Five years later, after nearly 40 years of service at the College, Br. Andre was appointed full-time caretaker of the “house of prayer which he shepherded into existence on Mount Royal” – St. Joseph’s Oratory. In 1924, construction would begin on a grand basilica on the mount. Brother André wouldn’t live long enough to see its completion, but it stands today as a testament to his unwavering trust in God in spite of many difficulties. Who would ever have thought that a simple doorman could make a difference or do anything of great value? Yet the faith, compassion, and humble service of St. André Bessette have become a witness to millions.
Doing Something Great for God
I would venture to say that most of us want to do something great with our lives. But if we can take anything from the life of St. André Bessette, it’s that what we do isn’t nearly as important as how we do it. Whether you’re a doctor or construction worker, a politician or a painter, a media mogul or a greeter at Wal-Mart, we are all called to follow Jesus – to “do justice, to love kindness, and to walk humbly with God.”8
Our world tends to focus on the externals – things like income, status, education, and appearance. But the Lord sees everything differently – not merely what’s visible on the outside, but into the human heart. As St. Paul reminds us: “…the wisdom of this world is folly with God.”9 As we make plans and set goals for the New Year ahead, it’s a good reminder that, above all, if we want to set our sights on something grand, we must strive to be saints. What better way to accomplish that than to do small things with great love.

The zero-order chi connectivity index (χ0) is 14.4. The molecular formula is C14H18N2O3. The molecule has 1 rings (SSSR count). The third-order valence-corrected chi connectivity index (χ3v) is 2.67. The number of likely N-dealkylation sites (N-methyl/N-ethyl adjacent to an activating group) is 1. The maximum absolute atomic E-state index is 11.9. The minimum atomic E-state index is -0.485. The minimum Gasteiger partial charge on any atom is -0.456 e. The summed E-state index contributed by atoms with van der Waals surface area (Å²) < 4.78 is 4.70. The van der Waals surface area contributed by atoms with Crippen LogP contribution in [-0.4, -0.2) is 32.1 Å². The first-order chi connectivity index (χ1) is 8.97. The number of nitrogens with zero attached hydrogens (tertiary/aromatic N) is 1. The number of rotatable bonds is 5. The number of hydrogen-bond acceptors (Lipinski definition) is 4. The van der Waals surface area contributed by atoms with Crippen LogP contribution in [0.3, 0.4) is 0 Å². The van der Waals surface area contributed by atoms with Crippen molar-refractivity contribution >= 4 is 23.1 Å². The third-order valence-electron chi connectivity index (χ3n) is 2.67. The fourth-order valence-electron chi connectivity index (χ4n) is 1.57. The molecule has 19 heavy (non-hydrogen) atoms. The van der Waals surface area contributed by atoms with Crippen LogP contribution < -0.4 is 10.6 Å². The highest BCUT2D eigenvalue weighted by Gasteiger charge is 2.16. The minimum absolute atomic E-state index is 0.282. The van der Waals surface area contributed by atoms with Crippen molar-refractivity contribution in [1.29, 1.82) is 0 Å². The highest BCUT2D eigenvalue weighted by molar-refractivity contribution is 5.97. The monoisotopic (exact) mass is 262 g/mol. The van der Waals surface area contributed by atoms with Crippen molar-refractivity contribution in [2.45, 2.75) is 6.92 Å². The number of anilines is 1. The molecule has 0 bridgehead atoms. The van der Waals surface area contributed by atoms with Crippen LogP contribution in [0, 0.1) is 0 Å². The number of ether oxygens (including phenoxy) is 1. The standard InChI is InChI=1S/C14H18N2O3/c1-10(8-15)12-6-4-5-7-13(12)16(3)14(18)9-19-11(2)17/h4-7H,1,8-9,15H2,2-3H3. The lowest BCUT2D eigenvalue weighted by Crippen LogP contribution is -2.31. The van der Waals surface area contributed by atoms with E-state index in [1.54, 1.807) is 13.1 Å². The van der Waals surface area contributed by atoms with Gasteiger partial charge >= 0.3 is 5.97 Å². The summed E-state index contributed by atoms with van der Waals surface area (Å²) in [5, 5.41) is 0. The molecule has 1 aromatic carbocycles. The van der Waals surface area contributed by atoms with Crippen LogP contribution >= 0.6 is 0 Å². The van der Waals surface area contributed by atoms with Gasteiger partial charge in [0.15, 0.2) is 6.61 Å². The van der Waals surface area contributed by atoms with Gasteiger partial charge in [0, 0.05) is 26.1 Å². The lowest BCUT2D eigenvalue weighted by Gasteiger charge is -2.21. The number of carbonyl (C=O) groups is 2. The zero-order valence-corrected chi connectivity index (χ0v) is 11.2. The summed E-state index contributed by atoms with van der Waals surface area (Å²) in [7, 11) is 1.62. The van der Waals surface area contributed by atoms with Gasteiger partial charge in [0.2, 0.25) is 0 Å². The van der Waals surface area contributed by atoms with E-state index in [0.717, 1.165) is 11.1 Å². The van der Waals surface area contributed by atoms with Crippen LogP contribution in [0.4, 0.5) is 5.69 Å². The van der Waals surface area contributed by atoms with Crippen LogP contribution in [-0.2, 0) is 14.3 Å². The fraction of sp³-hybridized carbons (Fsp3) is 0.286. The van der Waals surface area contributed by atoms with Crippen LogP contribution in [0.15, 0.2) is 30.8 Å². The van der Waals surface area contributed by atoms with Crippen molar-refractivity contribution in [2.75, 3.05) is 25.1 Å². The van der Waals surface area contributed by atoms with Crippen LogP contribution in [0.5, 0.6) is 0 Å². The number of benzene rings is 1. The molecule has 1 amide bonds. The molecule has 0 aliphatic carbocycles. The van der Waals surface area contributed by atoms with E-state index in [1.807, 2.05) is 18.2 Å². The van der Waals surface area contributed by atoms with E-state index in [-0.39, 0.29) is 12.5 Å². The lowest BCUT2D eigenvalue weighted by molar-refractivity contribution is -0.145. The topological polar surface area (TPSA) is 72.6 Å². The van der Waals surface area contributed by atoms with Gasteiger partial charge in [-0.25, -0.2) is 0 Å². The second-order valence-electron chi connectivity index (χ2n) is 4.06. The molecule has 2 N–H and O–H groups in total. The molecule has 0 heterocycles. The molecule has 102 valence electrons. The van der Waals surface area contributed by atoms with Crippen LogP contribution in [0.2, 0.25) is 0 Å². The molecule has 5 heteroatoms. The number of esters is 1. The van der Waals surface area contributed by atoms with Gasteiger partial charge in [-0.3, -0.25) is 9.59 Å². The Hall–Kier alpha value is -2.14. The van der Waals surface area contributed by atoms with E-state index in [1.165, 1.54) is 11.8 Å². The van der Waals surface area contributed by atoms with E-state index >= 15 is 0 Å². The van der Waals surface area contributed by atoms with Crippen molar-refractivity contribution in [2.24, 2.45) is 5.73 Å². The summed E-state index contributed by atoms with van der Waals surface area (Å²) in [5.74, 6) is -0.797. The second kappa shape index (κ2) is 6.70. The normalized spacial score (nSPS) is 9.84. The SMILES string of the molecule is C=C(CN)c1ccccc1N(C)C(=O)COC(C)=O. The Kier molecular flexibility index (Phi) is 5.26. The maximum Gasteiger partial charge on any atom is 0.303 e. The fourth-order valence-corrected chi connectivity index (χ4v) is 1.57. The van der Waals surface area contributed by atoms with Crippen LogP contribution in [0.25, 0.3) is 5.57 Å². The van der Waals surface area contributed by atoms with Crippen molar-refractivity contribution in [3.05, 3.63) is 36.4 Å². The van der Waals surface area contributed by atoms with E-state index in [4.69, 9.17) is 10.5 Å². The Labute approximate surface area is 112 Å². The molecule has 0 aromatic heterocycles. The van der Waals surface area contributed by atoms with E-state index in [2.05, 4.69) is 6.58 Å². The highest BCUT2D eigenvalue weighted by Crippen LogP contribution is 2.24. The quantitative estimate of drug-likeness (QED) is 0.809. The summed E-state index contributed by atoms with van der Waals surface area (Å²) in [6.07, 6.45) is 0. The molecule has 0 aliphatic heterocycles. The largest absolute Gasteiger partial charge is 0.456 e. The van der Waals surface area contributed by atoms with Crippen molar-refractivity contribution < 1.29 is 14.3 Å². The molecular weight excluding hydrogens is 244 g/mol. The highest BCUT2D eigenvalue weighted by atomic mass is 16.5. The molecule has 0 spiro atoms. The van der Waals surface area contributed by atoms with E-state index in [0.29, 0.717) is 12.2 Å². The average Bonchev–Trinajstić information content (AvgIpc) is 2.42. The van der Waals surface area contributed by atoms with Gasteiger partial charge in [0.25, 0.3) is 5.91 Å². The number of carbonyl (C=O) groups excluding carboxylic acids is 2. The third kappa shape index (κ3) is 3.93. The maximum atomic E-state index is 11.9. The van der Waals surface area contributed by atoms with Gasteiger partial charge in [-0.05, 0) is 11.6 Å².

– Kelley Holy
1 Cf. Matthew 11:25
2 Cf. “Biography of Saint Brother André,” http://www.saint-joseph.org/en; Internet; accessed 30 December 2014.
3 Cf. Terry Matz, “St. Andre Bessette”; Catholic Online [online newsletter]; available from http://www.catholic.org/saints/saint.php?saint_id=18; Internet; accessed 28 December 2014.
4 Brother Andre Marie, “Saint André Bessette: Montreal’s Miracle Worker,” Catholicism.org [online journal]; available from http://catholicism.org/br-andre.html; Internet; accessed 31 December 2014.
5 Cf. “Saint Brother Andre”
7 Cf. http://www.americancatholic.org/Features/Saints/Saint.aspx?id=1252; Internet; accessed 28 December 2014.
8 Cf. Micah 6:8
9 1 Corinthians 3:19